Expires in 8 months
08 July 2021
Hani Henry, associate professor of psychology at AUC's Department of Sociology, Anthropology, Psychology and Egyptology, says that Robert Sternberg’s psychological theory addresses the most common reasons we fall in love, which are: passion, intimacy, and commitment.
status on attitude is possible to fall in love for intimate reasons, but it does not require commitment or passion. Henry stated that intimacy is more than just a close connection with someone. It can also be used to enhance self-esteem. "Sometimes it's self-serving. Everyone needs to feel loved, cared for, and respected. Women desire to feel their femininity and men desire to feel their masculinity.
The song Hello by Adele is a great example of intimacy. Adele calls her ex-boyfriend in the chorus and vents her pain about the relationship. She admits that it has been many years since she last saw her ex-boyfriend and that she has not done any healing. "Her lyrics are magic and speak for many people who want an emotional connection with anyone, or even a short-term romance," he stated.
Normal to fall in love out of desire or strong feelings is normal. Passionate love is developed as a result of feelings that lead to sexual attraction, physical interest and romance. Henry said, "When you find someone you like, it is because you are attracted by something that makes you feel that way." "The attraction to someone is physical and there is a fascination about the hair and eyes as well as their bodies."
In the absence of intimacy and commitment, infatuation is developed with the person you love. "People are drawn and quickly develop lust. Some people become obsessed with a person and view them as an object. You can be with someone for years and don't feel there is commonality between you and that person," he said.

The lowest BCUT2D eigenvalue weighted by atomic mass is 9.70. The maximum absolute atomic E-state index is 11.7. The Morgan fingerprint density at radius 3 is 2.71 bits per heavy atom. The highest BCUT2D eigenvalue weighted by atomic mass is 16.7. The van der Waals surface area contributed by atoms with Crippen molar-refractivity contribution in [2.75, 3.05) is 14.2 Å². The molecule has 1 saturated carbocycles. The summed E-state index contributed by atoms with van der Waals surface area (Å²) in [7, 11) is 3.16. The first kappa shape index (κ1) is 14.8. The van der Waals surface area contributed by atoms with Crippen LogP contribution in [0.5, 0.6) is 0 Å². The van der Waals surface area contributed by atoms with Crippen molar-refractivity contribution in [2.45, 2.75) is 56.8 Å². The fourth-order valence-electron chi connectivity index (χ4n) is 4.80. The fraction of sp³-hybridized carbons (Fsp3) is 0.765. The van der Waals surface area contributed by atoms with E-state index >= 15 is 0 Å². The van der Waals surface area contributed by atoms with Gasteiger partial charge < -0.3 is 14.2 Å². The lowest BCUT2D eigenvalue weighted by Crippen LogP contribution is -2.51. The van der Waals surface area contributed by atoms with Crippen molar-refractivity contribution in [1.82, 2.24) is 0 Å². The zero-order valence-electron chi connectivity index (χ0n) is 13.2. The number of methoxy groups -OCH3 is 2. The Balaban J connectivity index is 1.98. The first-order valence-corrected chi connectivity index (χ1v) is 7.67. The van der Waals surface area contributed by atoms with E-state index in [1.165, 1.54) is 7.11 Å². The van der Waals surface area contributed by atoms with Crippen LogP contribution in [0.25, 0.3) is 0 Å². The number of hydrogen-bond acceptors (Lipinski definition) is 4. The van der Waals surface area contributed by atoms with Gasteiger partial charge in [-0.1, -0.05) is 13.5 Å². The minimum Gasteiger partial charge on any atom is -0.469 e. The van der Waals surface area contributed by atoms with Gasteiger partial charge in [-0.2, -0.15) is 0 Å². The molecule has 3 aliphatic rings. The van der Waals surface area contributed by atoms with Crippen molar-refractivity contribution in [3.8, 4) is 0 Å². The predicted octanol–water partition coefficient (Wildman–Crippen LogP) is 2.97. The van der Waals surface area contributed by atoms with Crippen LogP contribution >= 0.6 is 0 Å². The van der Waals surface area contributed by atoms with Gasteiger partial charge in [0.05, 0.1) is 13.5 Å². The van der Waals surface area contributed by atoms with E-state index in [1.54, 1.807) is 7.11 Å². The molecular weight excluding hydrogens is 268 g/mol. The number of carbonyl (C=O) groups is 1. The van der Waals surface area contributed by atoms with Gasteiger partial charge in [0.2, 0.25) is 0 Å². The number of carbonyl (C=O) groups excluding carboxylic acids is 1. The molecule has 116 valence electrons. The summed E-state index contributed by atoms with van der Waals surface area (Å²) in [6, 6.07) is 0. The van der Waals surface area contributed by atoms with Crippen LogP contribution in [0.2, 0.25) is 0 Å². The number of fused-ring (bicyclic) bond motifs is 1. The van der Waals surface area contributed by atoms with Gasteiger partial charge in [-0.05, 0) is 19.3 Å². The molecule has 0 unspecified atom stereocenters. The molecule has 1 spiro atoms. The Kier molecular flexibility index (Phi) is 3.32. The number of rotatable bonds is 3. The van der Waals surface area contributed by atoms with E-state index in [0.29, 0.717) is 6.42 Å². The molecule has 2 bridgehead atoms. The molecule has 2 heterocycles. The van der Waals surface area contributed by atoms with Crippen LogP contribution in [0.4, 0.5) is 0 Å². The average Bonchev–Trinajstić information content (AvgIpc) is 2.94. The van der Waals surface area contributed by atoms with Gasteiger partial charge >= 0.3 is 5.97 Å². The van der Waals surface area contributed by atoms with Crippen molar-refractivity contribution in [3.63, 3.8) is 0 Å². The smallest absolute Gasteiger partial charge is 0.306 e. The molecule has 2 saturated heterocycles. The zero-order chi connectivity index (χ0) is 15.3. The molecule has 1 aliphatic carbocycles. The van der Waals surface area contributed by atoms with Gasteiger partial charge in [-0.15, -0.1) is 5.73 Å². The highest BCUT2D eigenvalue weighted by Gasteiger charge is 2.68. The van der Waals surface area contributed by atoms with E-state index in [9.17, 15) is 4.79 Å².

Total love comes from commitment. He stated that those who are committed want stability and a healthy partner. hindi status who are only looking for commitment might lack basic friendship interests and sexual attraction."
According to Henry, in modern times, young adults are interested in objects more than relationships. "The objectification comes from consumerism," he explained. The more consumerist a culture is, the less people are interested in making commitments. Some youth are more focused on impressing people than they care about. So everything needs to be consumed, even relationships with people."
Love Outside the Triangular Theory
Sternberg's love theory is universally applicable. However, everyone has their own reasons for falling in love. "Your reason for falling in love doesn't necessarily need to be explained by science. Henry explained that certain personal needs may include fear of being alone, social pressure, satisfaction, or religious beliefs.
No matter what psychology says about love, our choice of type of love defines who we are. Each of us has our own ways of understanding what makes our lives happy and meets our human needs. "Some people have a need that fulfills all three dimensions of the triangle, and they don't want to give up on any of them because they feel they are being deprived of another dimension. Love is very complex."